As many of our followers will know, R4118 suffered a crack to the port cylinder bank towards the end of August 2017. Luckily, our engineering team spotted the “tell-tale” signs of a cracked block shortly before the aircraft was about to depart Old Warden for a flying display, preventing a potentially serious in-flight emergency developing.
With the aircraft subsequently grounded for repairs, we removed the engine from R4118 and uncovered a number of other issues that required rectification before the aircraft could be returned to flight. Notably, the starboard cylinder bank also showed signs of cracking and, rather than repairing these components, a decision has been made to replace the two damaged banks with newly overhauled units. This work is currently being undertaken by Maurice Hammond of Eye Tech Engineering.
In addition, it was discovered that the Rotol propeller hub fitted to the aircraft had sustained some damage and, once again, a decision has been made to manufacture a new hub to ensure that, once R4118 is returned to flight, she’s in pristine condition. Whilst the engine and propeller are undergoing overhaul, we’ve also commissioned work to repair leaks in the coolant header tank and conduct repairs to the radiator and oil cooler.
Finally, Clive Denney and his team at Vintage Fabrics have almost completed replacing the Irish linen skins on all of the flying surfaces (see attached). As expected, Clive has done a superb job and the work on these components should be completed by mid-February.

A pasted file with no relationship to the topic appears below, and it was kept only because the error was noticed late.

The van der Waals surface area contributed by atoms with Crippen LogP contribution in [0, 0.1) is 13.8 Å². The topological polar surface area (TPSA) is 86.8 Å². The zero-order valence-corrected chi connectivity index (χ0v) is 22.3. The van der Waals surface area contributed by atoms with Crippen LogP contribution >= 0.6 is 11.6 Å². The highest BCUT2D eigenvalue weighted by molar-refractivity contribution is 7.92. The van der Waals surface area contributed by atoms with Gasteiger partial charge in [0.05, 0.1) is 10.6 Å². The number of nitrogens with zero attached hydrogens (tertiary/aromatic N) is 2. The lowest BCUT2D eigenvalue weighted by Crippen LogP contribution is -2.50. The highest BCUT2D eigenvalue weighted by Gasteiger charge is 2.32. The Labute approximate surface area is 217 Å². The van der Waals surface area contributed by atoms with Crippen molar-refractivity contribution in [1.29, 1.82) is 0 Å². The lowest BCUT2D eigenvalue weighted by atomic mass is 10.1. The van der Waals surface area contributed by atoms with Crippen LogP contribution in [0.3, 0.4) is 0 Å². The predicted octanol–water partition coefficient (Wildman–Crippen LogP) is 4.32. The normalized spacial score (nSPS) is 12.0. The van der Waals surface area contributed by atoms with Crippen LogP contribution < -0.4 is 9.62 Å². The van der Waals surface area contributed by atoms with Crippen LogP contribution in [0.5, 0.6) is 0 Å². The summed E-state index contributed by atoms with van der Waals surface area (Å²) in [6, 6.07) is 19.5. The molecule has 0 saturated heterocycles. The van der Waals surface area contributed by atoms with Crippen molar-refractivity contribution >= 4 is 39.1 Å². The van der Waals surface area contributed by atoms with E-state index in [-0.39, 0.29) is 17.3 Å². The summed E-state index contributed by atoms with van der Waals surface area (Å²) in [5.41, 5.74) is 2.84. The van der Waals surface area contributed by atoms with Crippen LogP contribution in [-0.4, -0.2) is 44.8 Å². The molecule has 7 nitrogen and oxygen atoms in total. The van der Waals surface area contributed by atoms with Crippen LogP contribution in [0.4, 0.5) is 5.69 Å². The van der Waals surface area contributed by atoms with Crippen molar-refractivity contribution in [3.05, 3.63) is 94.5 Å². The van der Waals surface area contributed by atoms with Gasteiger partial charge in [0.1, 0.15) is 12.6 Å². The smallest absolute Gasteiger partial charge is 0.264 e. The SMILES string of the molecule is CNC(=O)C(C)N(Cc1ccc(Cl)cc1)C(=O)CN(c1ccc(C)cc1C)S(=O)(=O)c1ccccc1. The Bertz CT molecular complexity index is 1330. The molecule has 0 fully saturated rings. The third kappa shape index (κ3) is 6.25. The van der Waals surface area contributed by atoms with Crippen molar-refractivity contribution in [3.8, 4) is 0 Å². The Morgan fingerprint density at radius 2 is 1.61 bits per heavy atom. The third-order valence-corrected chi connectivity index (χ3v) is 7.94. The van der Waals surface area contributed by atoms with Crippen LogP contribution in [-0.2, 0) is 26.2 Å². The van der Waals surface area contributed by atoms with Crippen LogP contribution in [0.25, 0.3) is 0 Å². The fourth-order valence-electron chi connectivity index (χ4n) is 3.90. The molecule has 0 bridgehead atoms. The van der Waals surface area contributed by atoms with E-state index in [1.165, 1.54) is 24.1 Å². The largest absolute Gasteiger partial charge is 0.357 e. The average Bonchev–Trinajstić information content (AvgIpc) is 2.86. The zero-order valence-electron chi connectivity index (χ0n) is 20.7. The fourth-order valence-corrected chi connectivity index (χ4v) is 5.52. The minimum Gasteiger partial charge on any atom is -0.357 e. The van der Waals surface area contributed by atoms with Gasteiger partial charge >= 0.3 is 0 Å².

A New Home for R4118
Since the acquisition of R4118 by Hurricane Heritage in October 2015, the aircraft has been based at Old Warden within The Shuttleworth Collection.
Given the substantial amount of work required to rebuild the aircraft and return her to flight, we’ve decided to relocate her to Duxford where the team at The Aircraft Restoration Company (ARCo) have been appointed to conduct the rebuild. ARCo (under the leadership of John Romain) have a huge depth of experience with rebuilds of this type and, importantly, have enough resource to complete the rebuild work very quickly once overhauls to the various components have been completed.
I’d like to take this opportunity to thank both the teams at The Shuttleworth Collection, and Bygone Aviation, who have been great partners on our journey of Hurricane ownership over the last couple of years. Even though R4118 will now be based at Duxford, I’ve no doubt she’ll be a regular feature of Shuttleworth displays in seasons to come.
The Move to Duxford
As you’ll see from the image accompanying this article, R4118 was loaded onto a truck this morning and moved by road from Old Warden to Duxford. Once R4118 has been returned to flight, I expect her to be placed on public display within one of the Hangars at Duxford.
We’ll provide further updates as the restoration of R4118 continues, but we’re keen to progress this as quickly as possible, and expect her to be gracing the skies over England once again this summer.